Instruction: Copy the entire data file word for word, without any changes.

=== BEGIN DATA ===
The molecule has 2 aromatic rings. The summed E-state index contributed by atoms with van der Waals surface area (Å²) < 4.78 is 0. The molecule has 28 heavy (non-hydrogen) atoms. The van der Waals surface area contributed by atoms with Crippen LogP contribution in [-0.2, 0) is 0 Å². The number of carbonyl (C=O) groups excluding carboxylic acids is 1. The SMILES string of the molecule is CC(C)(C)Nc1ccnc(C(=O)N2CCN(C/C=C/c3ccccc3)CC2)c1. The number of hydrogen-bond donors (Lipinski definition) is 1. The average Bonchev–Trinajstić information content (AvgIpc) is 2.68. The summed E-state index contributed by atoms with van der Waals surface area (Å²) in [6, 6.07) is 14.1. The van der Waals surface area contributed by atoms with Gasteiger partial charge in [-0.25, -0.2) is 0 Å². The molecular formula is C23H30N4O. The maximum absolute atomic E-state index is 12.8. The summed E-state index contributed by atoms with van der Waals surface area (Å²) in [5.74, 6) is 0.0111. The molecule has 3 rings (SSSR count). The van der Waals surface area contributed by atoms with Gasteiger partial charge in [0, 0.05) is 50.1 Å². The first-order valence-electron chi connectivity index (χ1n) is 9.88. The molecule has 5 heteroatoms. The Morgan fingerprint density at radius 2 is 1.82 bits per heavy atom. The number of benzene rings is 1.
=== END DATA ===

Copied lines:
The molecule has 2 aromatic rings. The summed E-state index contributed by atoms with van der Waals surface area (Å²) < 4.78 is 0. The molecule has 28 heavy (non-hydrogen) atoms. The van der Waals surface area contributed by atoms with Crippen LogP contribution in [-0.2, 0) is 0 Å². The number of carbonyl (C=O) groups excluding carboxylic acids is 1. The SMILES string of the molecule is CC(C)(C)Nc1ccnc(C(=O)N2CCN(C/C=C/c3ccccc3)CC2)c1. The number of hydrogen-bond donors (Lipinski definition) is 1. The average Bonchev–Trinajstić information content (AvgIpc) is 2.68. The summed E-state index contributed by atoms with van der Waals surface area (Å²) in [6, 6.07) is 14.1. The van der Waals surface area contributed by atoms with Gasteiger partial charge in [-0.25, -0.2) is 0 Å². The molecular formula is C23H30N4O. The maximum absolute atomic E-state index is 12.8. The summed E-state index contributed by atoms with van der Waals surface area (Å²) in [5.74, 6) is 0.0111. The molecule has 3 rings (SSSR count). The van der Waals surface area contributed by atoms with Gasteiger partial charge in [0, 0.05) is 50.1 Å². The first-order valence-electron chi connectivity index (χ1n) is 9.88. The molecule has 5 heteroatoms. The Morgan fingerprint density at radius 2 is 1.82 bits per heavy atom. The number of benzene rings is 1.